Strawberries and Jam
I had big plans for a post today. Strawberry picking and jam-making and a quiet day at home. I could just post the photos and carry on with the idea that that was our day, but it was only a part. Much more prevalent and laced through every interaction were the tears and the frustration and the tantrum that made us leave the strawberry picking with only a few quarts of berries for today.
She had a little bit of vinegar in everything she did today. The sort that pushes every one of my buttons and makes me impatient and apathetic and cold, the way I am when I like myself least as a parent. It brings out the bad and I am solely responsible for my own actions, especially in relation to a 5-year old. So I bite my tongue and take deep breaths and an extra minute to close my eyes and lean on the back of the car as I walk around to get in on my side after buckling and say a desperate prayer asking for extra patience and kindness in me today. Especially knowing that the vinegar usually comes out when she’s most needing something or worried about something and she takes careful gentle coaxing to talk about and articulate what is going on.
He didn’t help with his jumping and pounding and not listening and touching and not listening and breaking things and spilling things and not listening and stepping on my feet constantly and screaming at his sister over taking turns and turning the hose on time after time after time…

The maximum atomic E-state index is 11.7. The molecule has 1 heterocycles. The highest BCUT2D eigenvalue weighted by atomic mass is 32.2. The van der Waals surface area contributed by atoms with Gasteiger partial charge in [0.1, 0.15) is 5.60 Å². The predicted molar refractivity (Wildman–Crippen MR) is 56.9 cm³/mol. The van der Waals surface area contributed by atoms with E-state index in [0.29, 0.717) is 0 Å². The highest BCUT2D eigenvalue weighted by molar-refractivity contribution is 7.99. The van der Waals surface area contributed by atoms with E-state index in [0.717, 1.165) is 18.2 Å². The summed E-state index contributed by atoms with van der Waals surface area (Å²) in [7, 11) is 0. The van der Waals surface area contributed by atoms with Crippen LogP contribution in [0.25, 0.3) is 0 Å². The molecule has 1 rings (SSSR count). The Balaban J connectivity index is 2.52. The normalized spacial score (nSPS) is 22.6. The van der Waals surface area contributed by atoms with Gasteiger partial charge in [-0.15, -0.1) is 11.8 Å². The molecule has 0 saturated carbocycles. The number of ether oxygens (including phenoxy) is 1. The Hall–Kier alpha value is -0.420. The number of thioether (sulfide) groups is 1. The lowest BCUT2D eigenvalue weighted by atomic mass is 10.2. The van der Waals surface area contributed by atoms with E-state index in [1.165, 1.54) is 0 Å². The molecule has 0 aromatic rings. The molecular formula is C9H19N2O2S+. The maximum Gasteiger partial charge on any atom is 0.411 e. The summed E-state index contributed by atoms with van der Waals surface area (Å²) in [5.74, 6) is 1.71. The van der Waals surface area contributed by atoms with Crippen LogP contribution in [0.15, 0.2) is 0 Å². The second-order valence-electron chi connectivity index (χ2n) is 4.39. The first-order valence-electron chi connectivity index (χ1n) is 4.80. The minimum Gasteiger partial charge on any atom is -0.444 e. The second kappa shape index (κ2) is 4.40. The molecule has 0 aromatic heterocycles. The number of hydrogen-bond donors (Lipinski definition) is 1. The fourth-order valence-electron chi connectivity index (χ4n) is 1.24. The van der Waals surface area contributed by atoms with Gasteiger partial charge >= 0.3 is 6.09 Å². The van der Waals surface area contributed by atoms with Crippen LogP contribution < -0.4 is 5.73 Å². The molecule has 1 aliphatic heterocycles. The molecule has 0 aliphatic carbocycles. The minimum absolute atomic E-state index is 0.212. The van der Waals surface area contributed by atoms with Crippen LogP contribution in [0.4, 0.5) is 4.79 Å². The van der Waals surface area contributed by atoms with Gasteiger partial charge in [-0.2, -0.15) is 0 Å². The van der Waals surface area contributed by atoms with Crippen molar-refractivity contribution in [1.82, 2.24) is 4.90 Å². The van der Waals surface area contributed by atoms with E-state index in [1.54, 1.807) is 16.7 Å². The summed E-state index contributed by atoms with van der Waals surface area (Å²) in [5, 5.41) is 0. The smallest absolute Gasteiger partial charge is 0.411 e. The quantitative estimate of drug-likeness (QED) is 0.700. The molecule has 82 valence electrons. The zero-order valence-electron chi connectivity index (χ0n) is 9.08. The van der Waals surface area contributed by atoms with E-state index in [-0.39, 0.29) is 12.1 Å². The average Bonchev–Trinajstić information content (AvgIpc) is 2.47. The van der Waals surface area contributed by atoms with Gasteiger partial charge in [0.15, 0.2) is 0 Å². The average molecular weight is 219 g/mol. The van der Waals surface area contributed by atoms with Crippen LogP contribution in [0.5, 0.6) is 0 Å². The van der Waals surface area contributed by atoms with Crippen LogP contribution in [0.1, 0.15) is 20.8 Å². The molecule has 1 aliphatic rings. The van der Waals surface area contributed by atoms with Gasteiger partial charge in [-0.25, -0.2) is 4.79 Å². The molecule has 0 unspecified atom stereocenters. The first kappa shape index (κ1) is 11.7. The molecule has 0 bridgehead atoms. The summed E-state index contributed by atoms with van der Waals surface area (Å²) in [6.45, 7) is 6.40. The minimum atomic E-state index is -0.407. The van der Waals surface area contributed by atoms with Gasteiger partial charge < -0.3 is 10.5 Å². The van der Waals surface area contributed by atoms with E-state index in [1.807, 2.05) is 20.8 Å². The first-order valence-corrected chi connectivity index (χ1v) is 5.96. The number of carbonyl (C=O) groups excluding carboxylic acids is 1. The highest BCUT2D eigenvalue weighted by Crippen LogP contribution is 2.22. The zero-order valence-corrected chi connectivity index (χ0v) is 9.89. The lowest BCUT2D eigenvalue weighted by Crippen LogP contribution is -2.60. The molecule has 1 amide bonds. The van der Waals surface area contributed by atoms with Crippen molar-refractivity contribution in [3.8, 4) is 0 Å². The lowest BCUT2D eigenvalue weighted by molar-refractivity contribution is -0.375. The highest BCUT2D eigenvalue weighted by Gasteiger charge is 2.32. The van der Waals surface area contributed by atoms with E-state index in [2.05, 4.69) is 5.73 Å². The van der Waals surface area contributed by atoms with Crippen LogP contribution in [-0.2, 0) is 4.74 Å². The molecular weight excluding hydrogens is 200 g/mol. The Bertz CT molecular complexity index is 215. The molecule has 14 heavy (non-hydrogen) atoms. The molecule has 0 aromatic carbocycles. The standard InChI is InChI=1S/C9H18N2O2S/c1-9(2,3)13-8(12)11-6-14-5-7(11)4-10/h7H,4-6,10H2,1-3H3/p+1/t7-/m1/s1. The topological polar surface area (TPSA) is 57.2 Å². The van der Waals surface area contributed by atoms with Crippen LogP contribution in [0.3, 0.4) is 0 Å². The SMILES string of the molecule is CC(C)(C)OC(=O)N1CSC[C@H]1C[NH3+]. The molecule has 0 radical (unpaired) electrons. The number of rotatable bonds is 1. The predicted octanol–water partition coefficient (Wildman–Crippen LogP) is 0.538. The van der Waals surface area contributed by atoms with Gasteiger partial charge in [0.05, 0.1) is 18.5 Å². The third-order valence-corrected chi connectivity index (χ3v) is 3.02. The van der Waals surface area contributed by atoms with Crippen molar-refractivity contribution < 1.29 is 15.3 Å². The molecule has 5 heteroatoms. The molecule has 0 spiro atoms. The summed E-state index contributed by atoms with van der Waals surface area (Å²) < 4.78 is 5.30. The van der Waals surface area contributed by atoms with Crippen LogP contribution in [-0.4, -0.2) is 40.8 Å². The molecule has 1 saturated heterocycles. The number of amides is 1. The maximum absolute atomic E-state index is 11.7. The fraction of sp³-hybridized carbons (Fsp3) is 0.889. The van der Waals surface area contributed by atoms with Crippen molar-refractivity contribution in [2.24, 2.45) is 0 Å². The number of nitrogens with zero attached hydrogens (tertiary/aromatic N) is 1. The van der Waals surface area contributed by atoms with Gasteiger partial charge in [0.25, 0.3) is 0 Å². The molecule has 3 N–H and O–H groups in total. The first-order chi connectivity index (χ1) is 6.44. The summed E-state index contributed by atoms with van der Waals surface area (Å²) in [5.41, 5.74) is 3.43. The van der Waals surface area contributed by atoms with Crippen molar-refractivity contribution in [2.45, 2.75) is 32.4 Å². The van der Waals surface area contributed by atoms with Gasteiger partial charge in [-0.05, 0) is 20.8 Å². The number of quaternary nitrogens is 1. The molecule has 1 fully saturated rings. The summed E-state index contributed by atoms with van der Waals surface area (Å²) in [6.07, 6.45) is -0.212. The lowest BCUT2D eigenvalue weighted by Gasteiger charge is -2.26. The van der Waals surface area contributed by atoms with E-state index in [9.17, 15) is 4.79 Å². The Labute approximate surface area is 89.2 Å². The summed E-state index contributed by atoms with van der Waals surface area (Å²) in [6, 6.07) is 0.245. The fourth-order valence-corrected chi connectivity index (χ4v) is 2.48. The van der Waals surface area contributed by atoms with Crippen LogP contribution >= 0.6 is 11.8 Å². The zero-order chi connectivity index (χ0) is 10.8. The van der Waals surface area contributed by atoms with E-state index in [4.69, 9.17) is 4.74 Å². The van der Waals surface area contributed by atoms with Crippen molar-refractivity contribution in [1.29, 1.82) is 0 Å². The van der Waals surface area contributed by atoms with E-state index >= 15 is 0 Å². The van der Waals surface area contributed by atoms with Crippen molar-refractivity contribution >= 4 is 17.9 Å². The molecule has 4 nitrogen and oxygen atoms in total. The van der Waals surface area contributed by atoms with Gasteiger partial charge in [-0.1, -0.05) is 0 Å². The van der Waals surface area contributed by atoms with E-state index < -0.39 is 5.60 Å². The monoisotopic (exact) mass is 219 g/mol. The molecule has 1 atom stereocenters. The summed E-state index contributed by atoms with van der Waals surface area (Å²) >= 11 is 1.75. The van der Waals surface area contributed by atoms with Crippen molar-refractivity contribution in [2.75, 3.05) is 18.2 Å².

And the constant, “Mommy look!”
But at the end of the day, we are fine. I am fine and she is fine and he is fine. For once I really did keep it together. I didn’t yell and I tried really hard not to be the cold mother with the icy, annoyed clenched jaw. I don’t want to be that to them because of my own inability to see through it all to the fact that they are children. And this world? It’s hard, man! It’s hard enough for adults, but for kids who have to rely on someone else for every basic need it can be oh-so-unfair sometimes and I want them to learn through us to see the good.
And there was good. So much. Also laced through the complex interactions that are our everyday are the moments of quiet coloring and arms wrapped around necks to hug tightly and the laying in bed and running fingers through hair to help them fall asleep and squeals of laughter and secrets whispered in my ear and shy smiles that creep across her face just before she asks me again how many days are left until her birthday and his knock knock jokes and swinging higher and higher and naming the plants in our garden and peanut butter and jelly on a blanket outside for lunch.
So, today we went strawberry picking. We also made freezer jam. There was a whole lot in between. I could add a recipe, but I followed the one on the back of the package and it basically consisted of: mix packet of pectin and 1.5 cups of sugar in a bowl. Mash your fruit. Put it in the bowl and stir with the sugar and pectin for a few minutes. Ladle into jars and eat it now or freeze for later. Promise your kids that they can have toast with jam for breakfast the next day. Stop along the way to take pictures of everything because it somehow makes everything feel better for a minute. Eat strawberry shortcake like a maniac instead of eating dinner. Let kids stay up late playing outside in the backyard while you figure out what the heck you’re going to do with your 13 tomato plants that still don’t have any support. Wash their dirty feet for once before they go to bed for the night. Get up tomorrow and do it all over again.